4. Mark,
    I found a book in the used section of a bookstore called Introduction to St. Augustine The City of God with translation and commentary by R.H. Barrow. It was published in 1950. As a non scholar myself, I found the commentary very helpful, and I felt like I got to know St. Augustine a lot better even though it was just an introduction to The City of God.

  5. Might I add a recommendation or two? Whatever one may think of Bart Ehrman’s popular books, he has done great service by assembling two readers: “After the New Testament” and “Christianity in Late Antiquity”. Now these contain more than just “the fathers”, but I found the breadth of their coverage useful in discerning which complete works were worth pursuing in depth.

    There’s also Jurgens’ three volume (but inexpensive) “The Faith of the Early Fathers”, which concentrates on short extracts focused on doctrinal issues. Again, a useful sampler and very useful if you’re trying to trace the course of doctrinal issues through the Fathers.


  6. I love the blogosphere. Thank you all for the guidance… I’ll be checking those titles out.

  7. You got a Cliffs Notes version of that early dating of Clement stuff?

  8. God forgive me for the violence I’m about to do to Msgr. Herron’s argument … Herron finds 11 instances where Clement’s letter sheds light on the dating question and he analyzes each in detail. Clement seems to assume a close proximity to the lives of Peter and Paul, that there are a goodly number of people still alive who knew them. He assumes that the Jerusalem Temple is still standing. The recent calamities he describes fit the early date better than the later. Also there’s external evidence. The ancient Roman catalogues of popes name Clement as the third pope, after Peter and Linus (Augustine too follows this sequence). Jerome seems to place Clement earlier in history than Eusebius does. Eusebius is the primary authority for placing Clement around 96. Herron shows why Eusebius might have got his wires crossed. I’ll put up an announcement once Herron’s book is nearing re-publication. In the meantime, start with Robinson.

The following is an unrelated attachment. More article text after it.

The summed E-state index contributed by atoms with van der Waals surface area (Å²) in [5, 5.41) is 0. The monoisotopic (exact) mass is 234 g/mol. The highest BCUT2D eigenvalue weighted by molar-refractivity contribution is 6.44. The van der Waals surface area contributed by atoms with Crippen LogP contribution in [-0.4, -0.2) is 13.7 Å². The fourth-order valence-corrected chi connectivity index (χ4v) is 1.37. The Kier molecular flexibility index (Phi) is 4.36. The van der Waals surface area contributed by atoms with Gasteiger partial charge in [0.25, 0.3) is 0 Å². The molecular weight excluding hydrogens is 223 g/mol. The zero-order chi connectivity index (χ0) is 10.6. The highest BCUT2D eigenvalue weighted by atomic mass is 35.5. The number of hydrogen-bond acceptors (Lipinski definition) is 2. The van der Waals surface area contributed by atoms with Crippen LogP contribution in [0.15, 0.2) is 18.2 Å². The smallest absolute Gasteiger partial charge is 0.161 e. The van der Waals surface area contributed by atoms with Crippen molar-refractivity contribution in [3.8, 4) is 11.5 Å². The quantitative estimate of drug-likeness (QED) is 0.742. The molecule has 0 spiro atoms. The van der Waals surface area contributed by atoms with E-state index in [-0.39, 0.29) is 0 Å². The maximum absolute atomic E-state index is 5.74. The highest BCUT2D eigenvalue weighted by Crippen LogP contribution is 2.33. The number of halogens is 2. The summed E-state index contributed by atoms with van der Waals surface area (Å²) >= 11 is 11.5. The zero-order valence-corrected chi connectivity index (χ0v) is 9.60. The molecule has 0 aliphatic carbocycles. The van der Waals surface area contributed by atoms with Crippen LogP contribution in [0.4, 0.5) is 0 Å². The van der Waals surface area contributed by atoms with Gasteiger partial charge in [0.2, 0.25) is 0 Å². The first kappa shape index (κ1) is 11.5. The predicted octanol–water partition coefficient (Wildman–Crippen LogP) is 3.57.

9. Sweet. Cheers.

  10. I see that there is an expanded eidtion of “The Fathers of the Church” coming in “the Fall.” I plan on using this book to teach an adult education class beginning in September. Is there any chance it willb e out by then? Any comments would be very much appreciated. Please reply off-list to if possible.

    Also, does anyone know of VHS or DVD’s on the Fathers of the Church other than the one by Dr. D’Ambrosio? I bought it, but it is rather disappointing since the individual “episodes” are so short.

    Thanks for your help.

    Jerry Michels

  11. Jerry,
    The publisher says the book should be out in time for your class in September. If you make arrangements with the folks at OSV, they can have the books shipped directly from the printer.